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Planet Earth

A 26-Million-Year-Old Whale Song

D-briefBy Jon TennantApril 13, 2016 3:14 AM
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Comparison of inner the inner ear bone (cochlea) of a xenorophid, left, and a modern-day dolphin, right. (Credit: Museum Victoria/Ben Healley)  Modern whales and dolphins navigate in the oceans using echolocation, a system that bounces sounds off objects to reveal their details and distance. These magnificent marine mammals use their distinctive, high-frequency sounds for communicating with each other and hunting prey. The development of this important sensory system was a crucial factor in the evolution of odontocetes, the group that includes toothed whales and dolphins. Now, an international team of researchers has discovered when this key adaptation evolved in their now extinct ancestors.

An Emerging Technique

Using CT scanning, a method originally designed for medical applications, researchers peered inside the fossilized ear bone of an ancient, 26-million-year-old relative of modern odontocetes known as a xenorophid. This method is really taking off in paleontology, says Travis Park, a PhD student at Museum Victoria and Monash University in Australia and lead author of the new study. “You get all the glorious detail of what’s inside the fossil, but it’s a completely non-destructive process — win, win!” he said.

In the Ear

Xenorophids are one of the earliest types of toothed whale, and by examining the fossilized ears of these animals the ancestral condition for all living odontocetes can be inferred. The ear is a complicated, but important, structure for functional echolocation. When high frequency noises are produced in the nasal passages, they are transmitted through the air sinuses and a fatty mass at the forehead called the “melon.” Reflected signals are picked up through fatty pads with acoustic properties that surround the back of the jaws, and direct sound waves to the inner ears.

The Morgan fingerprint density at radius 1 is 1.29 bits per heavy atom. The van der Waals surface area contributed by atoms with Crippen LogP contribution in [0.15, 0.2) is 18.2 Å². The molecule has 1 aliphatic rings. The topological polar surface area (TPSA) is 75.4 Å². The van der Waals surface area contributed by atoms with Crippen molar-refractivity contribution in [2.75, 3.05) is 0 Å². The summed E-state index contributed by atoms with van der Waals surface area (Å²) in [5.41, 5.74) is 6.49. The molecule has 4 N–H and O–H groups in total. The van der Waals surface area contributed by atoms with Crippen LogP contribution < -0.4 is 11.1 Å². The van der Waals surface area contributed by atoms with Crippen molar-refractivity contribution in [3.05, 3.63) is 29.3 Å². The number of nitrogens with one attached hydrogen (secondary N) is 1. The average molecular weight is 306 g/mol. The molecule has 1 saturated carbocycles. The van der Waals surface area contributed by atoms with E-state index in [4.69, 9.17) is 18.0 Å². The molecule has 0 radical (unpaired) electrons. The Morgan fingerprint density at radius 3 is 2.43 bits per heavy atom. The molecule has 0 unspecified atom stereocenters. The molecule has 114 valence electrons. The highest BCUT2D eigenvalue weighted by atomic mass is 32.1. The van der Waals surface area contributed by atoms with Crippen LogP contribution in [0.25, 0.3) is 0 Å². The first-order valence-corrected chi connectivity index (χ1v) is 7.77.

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3D printed models of the inner ear bone or cochlea of the xenorophid, an ancestor to the modern-day dolphin (Credit: Museum Victoria/Ben Healley) “When I first looked at the inner ear of the xenorophid, I was blown away by just how similar this incredibly old toothed whale was to a modern echolocating dolphin,” says Park. He published the team's findings Tuesday in the journal Biology Letters.

Whale of a Discovery

The fossil is housed at the United States National Museum of Natural History in Washington D.C., and was discovered in rocks at Onslow Beach in North Carolina. Features in the cochlea including fewer coils and a shorter length are adaptations indicating a high-frequency hearing ability. It is likely that the ability to tune into high frequency sounds was a key communication and sensory adaptation in the early radiation of odontocetes, paving the way for them to become the most species-rich group in modern oceans.

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How the fossil was scanned. (Credit: Travis Park) “Echolocation evolved very rapidly in toothed whales once they diverged from baleen whales and has most likely been a key factor in their success over the past 30 million years”, Park continues. More importantly, this opens up a whole new question for paleontologists. If the earliest odontocetes were already equipped with the ability to echolocate, then what did their ancestors look like even before that? “They must have evolved from something that didn’t quite have all the tricks of the odontocete trade”, explains Dr Erich Fitzgerald, Museum Victoria’s Senior Curator of Vertebrate Paleontology and co-author of the study. “What were those animals like and how did they start down the path to sonic supersenses? The quest for odontocete origins continues.” Park is hoping to continue his research by comparing more fossil species to undertake quantitative analyses, and discovering how and why whales and dolphins are such an amazing evolutionary success story.

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